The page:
Gospel Doctrine Lesson #25: They Taught With Power and Authority of God
To inspire class members to follow the example of the sons of Mosiah by sharing the gospel and ministering to others.
Why Was Abish Mentioned by Name?
Video: BYUtv Discussions on the Book of Mormon: Alma 17-20. Available at byutv.org
Image: Defending the Flocks by Brian C. Hales.
Image: Ammon, Son of Mosiah by Jody Livingston
Image: Ammon 2, Son of Mosiah by James Fullmer.
Image: Ammon Defends the Flocks of King Lamoni by Arnold Friberg.
Image: King Lamoni by James Fullmer.
Image: Lamoni's Wife by James Fullmer.
Image: Lamoni's Father by James Fullmer.
Image: Abish by James Fullmer.
Bruce H. Yerman, "Ammon and the Mesoamerican Custom of Smiting Off Arms," Journal of Book of Mormon Studies 8, no. 1 (1999): 44–47, 78–79.
Ammon, a Nephite missionary who chose to serve a Lamanite king as his servant, gained fame by cutting off the arms of the king’s enemies. The practice of smiting off arms of enemies as trophies fits a cultural pattern known among the later Aztecs and Maya in pre-Spanish Mesoamerica.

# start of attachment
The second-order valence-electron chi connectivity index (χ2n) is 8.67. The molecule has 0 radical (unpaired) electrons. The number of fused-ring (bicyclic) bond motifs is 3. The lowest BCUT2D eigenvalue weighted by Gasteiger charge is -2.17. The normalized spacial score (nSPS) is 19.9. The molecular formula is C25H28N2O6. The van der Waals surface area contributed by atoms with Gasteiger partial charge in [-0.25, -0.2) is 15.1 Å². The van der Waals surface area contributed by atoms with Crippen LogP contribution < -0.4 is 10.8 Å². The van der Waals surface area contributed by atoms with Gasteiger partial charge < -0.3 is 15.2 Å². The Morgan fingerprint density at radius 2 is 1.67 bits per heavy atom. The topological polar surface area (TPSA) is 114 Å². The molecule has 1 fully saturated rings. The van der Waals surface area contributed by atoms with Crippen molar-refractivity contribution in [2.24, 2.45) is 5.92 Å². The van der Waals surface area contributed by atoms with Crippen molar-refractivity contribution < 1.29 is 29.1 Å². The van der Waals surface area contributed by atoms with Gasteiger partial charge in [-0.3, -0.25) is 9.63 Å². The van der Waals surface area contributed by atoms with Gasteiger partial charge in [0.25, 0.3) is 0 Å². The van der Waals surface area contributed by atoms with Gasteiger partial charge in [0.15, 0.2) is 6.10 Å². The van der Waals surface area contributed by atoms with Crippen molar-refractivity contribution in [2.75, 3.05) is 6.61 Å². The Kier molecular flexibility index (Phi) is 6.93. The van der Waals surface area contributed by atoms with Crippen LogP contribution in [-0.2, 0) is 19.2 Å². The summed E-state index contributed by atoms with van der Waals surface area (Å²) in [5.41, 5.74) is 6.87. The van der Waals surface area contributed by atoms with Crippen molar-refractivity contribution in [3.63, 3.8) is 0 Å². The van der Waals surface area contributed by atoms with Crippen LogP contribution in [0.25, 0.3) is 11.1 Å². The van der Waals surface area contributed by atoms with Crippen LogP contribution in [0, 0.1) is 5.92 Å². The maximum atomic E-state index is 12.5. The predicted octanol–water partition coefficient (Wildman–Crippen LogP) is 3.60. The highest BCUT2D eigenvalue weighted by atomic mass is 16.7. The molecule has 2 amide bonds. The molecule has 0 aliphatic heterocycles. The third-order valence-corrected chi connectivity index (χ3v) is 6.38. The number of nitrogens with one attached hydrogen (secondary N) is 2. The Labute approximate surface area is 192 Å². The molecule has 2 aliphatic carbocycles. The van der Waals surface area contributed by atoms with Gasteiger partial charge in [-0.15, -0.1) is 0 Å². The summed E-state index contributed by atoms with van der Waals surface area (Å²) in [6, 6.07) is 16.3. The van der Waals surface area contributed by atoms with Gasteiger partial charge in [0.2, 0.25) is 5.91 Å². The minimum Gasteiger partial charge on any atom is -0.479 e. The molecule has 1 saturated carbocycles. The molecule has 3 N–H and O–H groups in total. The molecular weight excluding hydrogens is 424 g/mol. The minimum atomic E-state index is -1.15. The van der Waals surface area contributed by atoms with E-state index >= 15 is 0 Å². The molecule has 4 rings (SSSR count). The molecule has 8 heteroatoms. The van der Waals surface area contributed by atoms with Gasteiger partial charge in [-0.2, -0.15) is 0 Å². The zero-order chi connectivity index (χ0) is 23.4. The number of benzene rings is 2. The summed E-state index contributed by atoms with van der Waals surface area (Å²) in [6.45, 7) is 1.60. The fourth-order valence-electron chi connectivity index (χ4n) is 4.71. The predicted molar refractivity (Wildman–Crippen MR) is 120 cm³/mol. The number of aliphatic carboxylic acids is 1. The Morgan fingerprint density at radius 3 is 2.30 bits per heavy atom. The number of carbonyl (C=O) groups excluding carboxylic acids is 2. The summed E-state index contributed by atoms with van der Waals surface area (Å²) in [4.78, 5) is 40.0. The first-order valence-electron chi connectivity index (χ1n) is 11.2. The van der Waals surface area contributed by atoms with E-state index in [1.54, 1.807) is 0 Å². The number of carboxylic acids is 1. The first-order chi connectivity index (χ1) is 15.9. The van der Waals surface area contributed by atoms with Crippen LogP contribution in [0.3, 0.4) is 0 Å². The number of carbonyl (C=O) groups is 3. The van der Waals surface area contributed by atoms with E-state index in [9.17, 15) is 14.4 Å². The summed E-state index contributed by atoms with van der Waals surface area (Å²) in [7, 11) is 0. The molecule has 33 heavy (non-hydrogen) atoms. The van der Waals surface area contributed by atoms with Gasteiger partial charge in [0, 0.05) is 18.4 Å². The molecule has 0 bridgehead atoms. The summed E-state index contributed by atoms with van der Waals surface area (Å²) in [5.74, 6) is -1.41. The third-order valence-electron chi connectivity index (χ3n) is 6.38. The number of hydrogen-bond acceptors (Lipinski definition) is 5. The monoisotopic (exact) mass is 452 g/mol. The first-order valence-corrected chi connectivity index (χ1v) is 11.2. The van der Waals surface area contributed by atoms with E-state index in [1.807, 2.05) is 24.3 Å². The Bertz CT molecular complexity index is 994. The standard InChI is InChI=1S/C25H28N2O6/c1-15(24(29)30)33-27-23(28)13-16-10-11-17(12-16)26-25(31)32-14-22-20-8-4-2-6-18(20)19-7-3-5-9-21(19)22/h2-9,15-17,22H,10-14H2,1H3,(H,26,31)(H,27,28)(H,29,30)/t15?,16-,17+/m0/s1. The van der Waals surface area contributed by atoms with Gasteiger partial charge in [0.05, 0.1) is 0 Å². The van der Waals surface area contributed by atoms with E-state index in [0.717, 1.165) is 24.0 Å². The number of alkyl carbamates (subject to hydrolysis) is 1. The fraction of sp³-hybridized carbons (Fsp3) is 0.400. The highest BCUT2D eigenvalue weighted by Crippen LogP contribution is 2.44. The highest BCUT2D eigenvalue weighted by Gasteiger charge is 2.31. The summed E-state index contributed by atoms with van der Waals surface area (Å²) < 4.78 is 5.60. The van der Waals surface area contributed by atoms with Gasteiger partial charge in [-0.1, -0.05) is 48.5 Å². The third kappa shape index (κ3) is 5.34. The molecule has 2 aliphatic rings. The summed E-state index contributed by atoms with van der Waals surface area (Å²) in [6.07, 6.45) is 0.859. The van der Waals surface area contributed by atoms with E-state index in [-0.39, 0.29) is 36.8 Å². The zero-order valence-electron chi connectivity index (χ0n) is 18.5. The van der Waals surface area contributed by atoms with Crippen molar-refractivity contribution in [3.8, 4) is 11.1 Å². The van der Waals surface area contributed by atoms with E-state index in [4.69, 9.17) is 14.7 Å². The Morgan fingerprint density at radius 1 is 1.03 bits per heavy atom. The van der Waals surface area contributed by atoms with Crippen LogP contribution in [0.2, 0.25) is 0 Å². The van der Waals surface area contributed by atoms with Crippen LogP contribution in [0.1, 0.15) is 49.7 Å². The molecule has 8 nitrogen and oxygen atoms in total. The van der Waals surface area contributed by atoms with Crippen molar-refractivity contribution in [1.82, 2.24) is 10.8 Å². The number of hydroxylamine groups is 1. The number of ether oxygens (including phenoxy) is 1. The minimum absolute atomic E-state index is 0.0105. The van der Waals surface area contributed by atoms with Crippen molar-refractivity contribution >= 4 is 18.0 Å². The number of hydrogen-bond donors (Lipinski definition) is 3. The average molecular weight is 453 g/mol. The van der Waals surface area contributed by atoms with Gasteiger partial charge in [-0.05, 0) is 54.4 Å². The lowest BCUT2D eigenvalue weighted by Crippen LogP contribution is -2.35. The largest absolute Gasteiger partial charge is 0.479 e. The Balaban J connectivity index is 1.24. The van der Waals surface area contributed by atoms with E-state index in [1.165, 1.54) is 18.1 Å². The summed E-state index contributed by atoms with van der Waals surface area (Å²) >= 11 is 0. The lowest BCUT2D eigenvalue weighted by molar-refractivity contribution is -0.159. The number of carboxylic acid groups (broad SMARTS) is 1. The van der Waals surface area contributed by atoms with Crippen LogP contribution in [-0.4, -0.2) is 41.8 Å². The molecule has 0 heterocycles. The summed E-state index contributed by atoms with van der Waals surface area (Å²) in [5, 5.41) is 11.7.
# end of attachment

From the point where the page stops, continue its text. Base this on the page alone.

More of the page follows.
The practice of cutting off arms or other body parts of enemies, specifically as a testimony of the conquest of victims, is attested in the Ancient Near East. They did this to obtain accurate counts of the dead, to inspire fear in their enemies, and to reward soldiers based on their number of defeated warriors.
Hugh Nibley, "Teachings of the Book of Mormon, Lecture 51: Alma 17-19," Teachings of the Book of Mormon, Semester 2.
In proceedings of his Book of Mormon class, Nibley discusses the story of Ammon, the son of Mosiah. He provides a verse by verse commentary, and expounds on the historical and cultural context of the story.